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U.S. poultry growers to benefit from China's protein shortage, industry expert says

Poultry production worldwide is set to increase

ATLANTA, Georgia -- What's the biggest result of the spread of African Swine Fever, an increased demand for poultry production around the world, according to one world protein specialist.

Nan-Dirk Mulder, a Global Protein Specialist for Rabobank, presented the lecture “Insights, risks and opportunities within the Poultry Industry” recently at the International Producing and Processing Expo.

In his presentation, Mulder laid out a case that the biggest impact of the swine fever is the increased interest in poultry markets. Mulder sees the drop in hog production resulted in more demand for poultry and higher chicken production all over the world.

“It is the biggest disruptive period in many years. Since 2018, ASF has spread through China resulting in a production drop (of pork) of 25% in 2019. An additional 50% drop is expected this year in China. This is huge impact on global markets because China has a shortage of proteins. The disease has already spread to other parts of Asian like Vietnam, Philippines, Laos,” said Mulder.

“We need to produce more protein. We need more supply and there will be more opportunities for investment in poultry. The Asians are investing first and already China has added 50% more investment in chicken production, Vietnam is growing from 10% to 15%,” added the global protein specialist.

While Brazil is the most competitive nation in the poultry market, with the strongest growth of exports in recent years, Mulder is very optimistic about the opportunities for U.S. producers.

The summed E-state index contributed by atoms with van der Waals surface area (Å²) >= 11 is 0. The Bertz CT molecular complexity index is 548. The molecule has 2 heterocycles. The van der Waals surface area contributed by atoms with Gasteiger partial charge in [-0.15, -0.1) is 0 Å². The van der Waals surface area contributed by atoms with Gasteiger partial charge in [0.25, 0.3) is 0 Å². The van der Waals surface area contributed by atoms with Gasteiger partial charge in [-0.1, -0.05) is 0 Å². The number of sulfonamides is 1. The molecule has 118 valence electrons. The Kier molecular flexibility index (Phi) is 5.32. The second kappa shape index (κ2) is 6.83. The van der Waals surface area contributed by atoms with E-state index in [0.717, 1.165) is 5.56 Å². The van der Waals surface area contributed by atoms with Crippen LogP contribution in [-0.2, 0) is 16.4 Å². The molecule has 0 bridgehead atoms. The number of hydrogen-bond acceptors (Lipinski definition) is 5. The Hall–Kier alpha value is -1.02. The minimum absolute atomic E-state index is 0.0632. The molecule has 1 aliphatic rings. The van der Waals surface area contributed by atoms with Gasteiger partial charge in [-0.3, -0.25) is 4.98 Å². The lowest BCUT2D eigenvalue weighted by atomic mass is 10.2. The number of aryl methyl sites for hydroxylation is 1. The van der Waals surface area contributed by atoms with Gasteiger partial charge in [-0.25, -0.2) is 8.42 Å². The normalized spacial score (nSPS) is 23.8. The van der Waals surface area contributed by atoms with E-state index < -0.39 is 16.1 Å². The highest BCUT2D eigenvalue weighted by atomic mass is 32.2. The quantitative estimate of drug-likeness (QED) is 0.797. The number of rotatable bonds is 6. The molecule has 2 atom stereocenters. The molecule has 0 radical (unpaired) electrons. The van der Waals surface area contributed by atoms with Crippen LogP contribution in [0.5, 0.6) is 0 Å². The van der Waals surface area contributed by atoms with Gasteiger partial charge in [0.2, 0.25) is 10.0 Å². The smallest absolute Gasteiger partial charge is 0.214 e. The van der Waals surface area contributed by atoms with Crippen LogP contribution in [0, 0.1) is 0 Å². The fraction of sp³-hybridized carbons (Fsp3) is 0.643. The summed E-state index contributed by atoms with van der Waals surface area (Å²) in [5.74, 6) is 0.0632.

In 2019, the U.S. poultry and poultry product exports totaled $4.25 billion worth, nearly equal to 2018 sales.

As the 51st ($10.3 million worth of purchases) largest buyer of U.S. poultry meat or poultry products in 2019, China has a lot of room to grow. Last year's biggest U.S. customers of poultry meat and poultry products included countries such as Mexico ($1.07 billion), Hong Kong ($354 million), Canada ($353 million), Cuba ($190 million) and Taiwan ($187 million).
“U.S. poultry exports will also grow because of the new trade agreements. Brazil benefited during the trade war, but now it is time for the U.S. to catch up. If you do the math, the second cheapest production cost in the world is the U.S. [after Brazil],” stated Mulder.

In addition, Mulder sees both U.S. and Brazilian producers benefitting from population growth in Latin America. “The poultry demand in Latin America countries grows from 3% to 4% per year,” Mulder says.

The top emerging poultry market is Russia, he says. “Nobody will grow more than Russia in the world markets in the coming years. They have a competitive poultry production and it is the best time to become new export players,” Mulder says.

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